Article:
This review is a little bit of a departure from the “40K on iOS” series, as it’s not an attempt to capture the tabletop feel in a mobile game, but rather a review of a newly released tabletop utility: Assault Dice, a Warhammer 40: themed dice rolling app.
Is it good, and more importantly, is it worth $2.99?
First, a note on compatibility. Despite being a fairly straightforward app, and being able to be purchased on a number of devices, the developer, Lifeform Entertainment, states that the app is:
Compatible with iPhone 6 Plus, iPhone 6, iPhone 5, iPad Air 1, iPad Mini 2, iPod (6th generation) and newer.
I don’t have a working older device to test that on, but I’d assume that it’s accurate.
The app itself is a simple $2.99 purchase, and at present doesn’t have any in-app purchases, though from the developer’s site, it sounds like faction specific add-ons with extra skins, dice, etc. will be available soon. Right now you’re limited to Generic Imperial and Just Generic dice designs, albeit nicely rendered ones.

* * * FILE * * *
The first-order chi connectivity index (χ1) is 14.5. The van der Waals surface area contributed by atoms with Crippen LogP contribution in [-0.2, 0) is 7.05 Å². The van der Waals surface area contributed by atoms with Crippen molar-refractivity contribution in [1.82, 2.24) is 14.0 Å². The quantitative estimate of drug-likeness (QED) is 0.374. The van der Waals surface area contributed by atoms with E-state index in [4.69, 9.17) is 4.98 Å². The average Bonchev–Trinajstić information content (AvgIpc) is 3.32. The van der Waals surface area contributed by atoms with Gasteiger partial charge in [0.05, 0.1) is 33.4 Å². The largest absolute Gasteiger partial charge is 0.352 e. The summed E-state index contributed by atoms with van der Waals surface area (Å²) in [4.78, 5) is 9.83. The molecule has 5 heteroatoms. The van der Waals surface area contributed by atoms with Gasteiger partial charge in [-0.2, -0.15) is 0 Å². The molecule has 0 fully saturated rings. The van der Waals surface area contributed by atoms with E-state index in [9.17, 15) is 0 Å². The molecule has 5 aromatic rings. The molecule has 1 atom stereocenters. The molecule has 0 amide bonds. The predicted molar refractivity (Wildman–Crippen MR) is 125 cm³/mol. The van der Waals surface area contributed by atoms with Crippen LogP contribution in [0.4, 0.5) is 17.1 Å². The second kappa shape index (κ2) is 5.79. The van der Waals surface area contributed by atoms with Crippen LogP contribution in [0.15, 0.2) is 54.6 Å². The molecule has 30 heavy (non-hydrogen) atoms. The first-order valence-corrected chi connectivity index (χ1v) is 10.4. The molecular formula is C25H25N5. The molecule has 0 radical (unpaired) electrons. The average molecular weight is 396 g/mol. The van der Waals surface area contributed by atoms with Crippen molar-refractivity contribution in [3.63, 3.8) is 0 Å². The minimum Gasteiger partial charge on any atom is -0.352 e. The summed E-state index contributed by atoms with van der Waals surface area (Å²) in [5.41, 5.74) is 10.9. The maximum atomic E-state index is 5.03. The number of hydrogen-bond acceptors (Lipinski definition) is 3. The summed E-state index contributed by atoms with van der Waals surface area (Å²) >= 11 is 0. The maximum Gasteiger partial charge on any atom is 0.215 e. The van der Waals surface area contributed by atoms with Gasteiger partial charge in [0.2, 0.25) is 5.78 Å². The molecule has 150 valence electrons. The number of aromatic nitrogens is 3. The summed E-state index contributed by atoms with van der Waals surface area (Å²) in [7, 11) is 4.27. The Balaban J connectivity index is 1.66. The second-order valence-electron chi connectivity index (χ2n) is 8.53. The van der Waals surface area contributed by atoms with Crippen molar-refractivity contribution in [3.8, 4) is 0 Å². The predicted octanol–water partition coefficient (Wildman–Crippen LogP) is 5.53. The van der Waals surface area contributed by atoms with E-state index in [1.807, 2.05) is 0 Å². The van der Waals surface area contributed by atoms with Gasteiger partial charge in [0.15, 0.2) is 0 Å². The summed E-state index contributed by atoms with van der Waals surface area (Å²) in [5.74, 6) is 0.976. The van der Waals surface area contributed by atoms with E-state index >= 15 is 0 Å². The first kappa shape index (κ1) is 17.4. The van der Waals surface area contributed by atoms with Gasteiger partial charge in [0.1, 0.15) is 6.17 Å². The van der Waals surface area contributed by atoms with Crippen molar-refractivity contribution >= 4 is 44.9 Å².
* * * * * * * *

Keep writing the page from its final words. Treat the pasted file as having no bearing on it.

In my mind, a dice rolling app needs to do one thing, and only one thing – roll dice, and make it more convenient than actually, you know, rolling dice. If I lose the visceral feel of dice, I should be getting some fairly serious utility in return. So what does Assault Dice give you?
Basically, the entire app is centered around individual screens, with a given number of dice of one or more colors, that can be labeled. For example, this is a screen for a five-model Dire Avenger squad with an Exarch:
Here you can see all the basic features of the app. Realistic, nicely modeled dice, a handy display of results, etc. The dice at the top are a particularly neat feature – tap the “target number”, and dice that don’t make it are swept into a “cup”, basically a temporary holding area, while you roll those that made it again to determine wounds or the like.